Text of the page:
A few years ago, a man joined his party quite late on Oaks night and couldn't understand why his order didn't arrive with the rest of his tablemates' dinner. The result was a series of shouts, furiously waved hands and finger snaps at the already besieged Seviche waiter.
Meanwhile, the Bardstown Road restaurant had filled to capacity and a line had developed outside the restaurant.
“I just wanted to throw my hands up and be like, ‘Do you not see what's happening here?'” our server recalled.
The Derby madness builds up to Derby Eve — the crowds are usually too wasted from all-day partying on Derby Day to wreak much havoc. While the Thursday before Derby is also busy, the real madness starts at about 8 p.m. on Friday.
“It's like someone opened a floodgate,” the server said.
“The worst night is always Friday night,” said a bartender at a swank downtown hotel restaurant. “They're getting their party on for the first time. They're not completely exhausted and tired — they're kind of like kittens on Derby night.”
Celebrities wander in and out, although they mostly spend their time in the roped-off V.I.P. sections of parties instead of the open bar in a public restaurant, even if they plan to ostensibly sleep off the parties upstairs.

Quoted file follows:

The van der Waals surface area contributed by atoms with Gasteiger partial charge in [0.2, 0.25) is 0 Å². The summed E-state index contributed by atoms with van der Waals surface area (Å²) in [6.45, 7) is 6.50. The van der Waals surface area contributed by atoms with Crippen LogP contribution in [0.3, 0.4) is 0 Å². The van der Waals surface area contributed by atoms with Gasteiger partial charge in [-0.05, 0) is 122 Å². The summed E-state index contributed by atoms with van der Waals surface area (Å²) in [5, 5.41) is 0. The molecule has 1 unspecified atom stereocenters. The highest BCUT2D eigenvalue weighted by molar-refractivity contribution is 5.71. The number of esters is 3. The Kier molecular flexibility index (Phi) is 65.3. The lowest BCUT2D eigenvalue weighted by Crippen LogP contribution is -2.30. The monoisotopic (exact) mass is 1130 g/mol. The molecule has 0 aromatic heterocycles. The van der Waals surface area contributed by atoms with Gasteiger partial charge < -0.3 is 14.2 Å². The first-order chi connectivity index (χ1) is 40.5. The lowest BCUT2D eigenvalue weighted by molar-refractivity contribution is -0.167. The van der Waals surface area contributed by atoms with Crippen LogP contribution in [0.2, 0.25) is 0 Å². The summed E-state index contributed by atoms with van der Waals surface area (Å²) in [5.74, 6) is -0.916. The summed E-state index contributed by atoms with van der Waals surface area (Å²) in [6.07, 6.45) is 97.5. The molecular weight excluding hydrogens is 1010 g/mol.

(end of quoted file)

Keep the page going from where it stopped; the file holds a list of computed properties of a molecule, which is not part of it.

This hotel, like most during the Derby, is particularly pricey; the restaurant isn't cheap, either. Because of this, the crowds aren't likely to bust windows or urinate into planters. They're often people steeped in the thoroughbred industry — “Derby professionals,” the bartender calls them.
At most, they're just really loud — uncharacteristically loud for this venue.
“There isn't fighting or anything,” the bartender said. “Well … it has happened before, but it doesn't happen much.”
This bartender finds herself pouring much more bourbon than usual and mixing many more mint juleps, of course. And the partiers can be flirty — she has had a few flirts try to work their magic, as have colleagues — but they're generally in good spirits, to the point that a bartender can be feisty, too.